While a major reason for the institution of this framework was to boost US Dollar inflows, the impact in this regard has been muted, which we believe will be a major concern of the MPC during this meeting. And so, given the need to boost inflows, in the face of static export proceeds, we expect the MPC will consider revising the monetary policy rate upwards to attract ‘yield seeking' money.

Although this will by no means guarantee significantly increased inflows (as investors adopt a ‘wait and see’ approach regarding the FX market), it could potentially result in improved inflows provided the yield environment is significantly affected.

However, we expect further depreciation of the currency over the short-term, before a period of stability thereafter, provided increased inflows result from the monetary stance of the Committee.

Financial Markets

Inflation rate continues to dictate the yield environment

Yields on fixed income instruments across all tenors continued its upward trend in the period since the last MPC meeting, as market participants continued to demand positive real return on investment, given the rising inflation rate. The average yield on Treasury Bills increased by 4.78% from the last MPC meeting to settle at 13.14%.

Similarly, the average Treasury Bond yield declined by 5.06% across all tenors, in the period since the last MPC meeting in May 2016. Also, inter-bank rates appreciated during the period, advancing by 5.83% across tenors to peg the average rate at 17.30%. Also, low system liquidity (average of c.NGN364.04bn) in the period contributed to the higher yield environment, although there was a slight resurgence relative to the last MPC meeting.

The recently released June inflation figure, which stood at 16.50% YoY, represents the fifth (5) consecutive increase in the year, and the highest since November 2005. We expect this trend to be sustained for the rest of the year, but at a slower pace going forward. 

Equities Market takes a breather, as events stifle investors’ mood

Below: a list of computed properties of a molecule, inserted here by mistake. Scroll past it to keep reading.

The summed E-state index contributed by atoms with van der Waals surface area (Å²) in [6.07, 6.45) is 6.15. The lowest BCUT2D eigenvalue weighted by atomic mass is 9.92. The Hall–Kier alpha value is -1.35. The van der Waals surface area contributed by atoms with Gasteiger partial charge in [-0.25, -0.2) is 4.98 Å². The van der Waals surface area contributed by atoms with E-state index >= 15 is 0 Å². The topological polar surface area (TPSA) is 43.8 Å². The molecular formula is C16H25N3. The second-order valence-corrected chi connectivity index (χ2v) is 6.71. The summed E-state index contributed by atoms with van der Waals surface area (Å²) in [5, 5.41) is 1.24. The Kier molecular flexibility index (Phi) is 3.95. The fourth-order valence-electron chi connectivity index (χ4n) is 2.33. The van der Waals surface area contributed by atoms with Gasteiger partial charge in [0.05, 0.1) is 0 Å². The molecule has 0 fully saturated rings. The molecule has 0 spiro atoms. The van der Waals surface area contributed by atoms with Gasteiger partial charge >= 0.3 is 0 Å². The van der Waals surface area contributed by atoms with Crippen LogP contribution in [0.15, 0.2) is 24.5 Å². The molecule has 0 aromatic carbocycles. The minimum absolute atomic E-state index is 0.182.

The Nigerian equities market sustained an upbeat mood for most of the period since the last MPC meeting. This shift in sentiment was largely driven by the institution of the new flexible foreign exchange system. Following the announcement of this decision, domestic investors took positions in anticipation of the return of foreign investors to the equities market.

However, this was short-lived, as the decision of the United Kingdom (UK) to exit the European Union (EU) after voting through a referendum, triggered panic sell-offs across markets, including Nigeria.

We opine that investors reassessed expectations of funds inflows given that the UK is a major capital importer into Nigeria (c.40% to total FPI into Nigeria in the past 2 years), and inflows amidst the economic uncertainties would be expected to temper. As we advance closer to the earnings season, we expect companies performance scorecards to dictate investor sentiments in the market.

Given the weak financial performances recorded far, which likely signals the expected performance of other companies, we imagine this current negative mood may linger.

On a Balance of Factors…

The past few years have been trying ones for the Committee, as they meet once more at a time when they have to make policy decisions to guide the economy with little to no support from fiscal policy.

The Committee will be faced with a choice of increasing the benchmark interest rate to boost US Dollar inflows, needed for better liquidity in a flexible FX market, and the realization that raising the policy rate in a contracting economy will exert further pressure on output growth.

The debate nowadays oscillates between; what the Committee should or will do, as the country has moved passed the point when conventional policies would have an immediate impact, even if the pass-through mechanism was instantaneous.

We believe that boosting US Dollar liquidity in the FX market is crucial, particularly considering the maturing USD4bn forwards over the next 2 months , however, we opine that raising the monetary Policy Rate (MPR) would have a detrimental impact on the Nigerian economy, which has most likely fallen into a recession.

We posit that the MPC, given the available alternatives, will be inclined to tilt more in the direction of stimulating economic growth, in the hopes that a resurgence of the Nigerian economy will help to attract foreign investors in the medium to long term.

We believe that this approach charts a more certain, albeit longer path to FPI inflowsrather than an immediate reaction, which may not eventually result in foreign funds repatriation, and would possibly only stifle economic growth further.

Also, the current happenings in the banking system are a cause for worry, as deteriorating asset quality will continue to be an issue given the current state of the economy. While the Committee will allude to the issue in the sector, we do not expect a policy revision to the liquidity ratio or CRR as this would exert more pressure on the banking system, which would lead to weaker profitability, and consequently weaker investor’ confidence.

Given these considerations, we expect the MPC to make the following decisions:

·         Maintain the MPR at the current level
·         Maintain liquidity ratio at 30%.
·         Maintain the asymmetric corridor at +200bp/-500bp.
·         Maintain the CRR at 22.5%.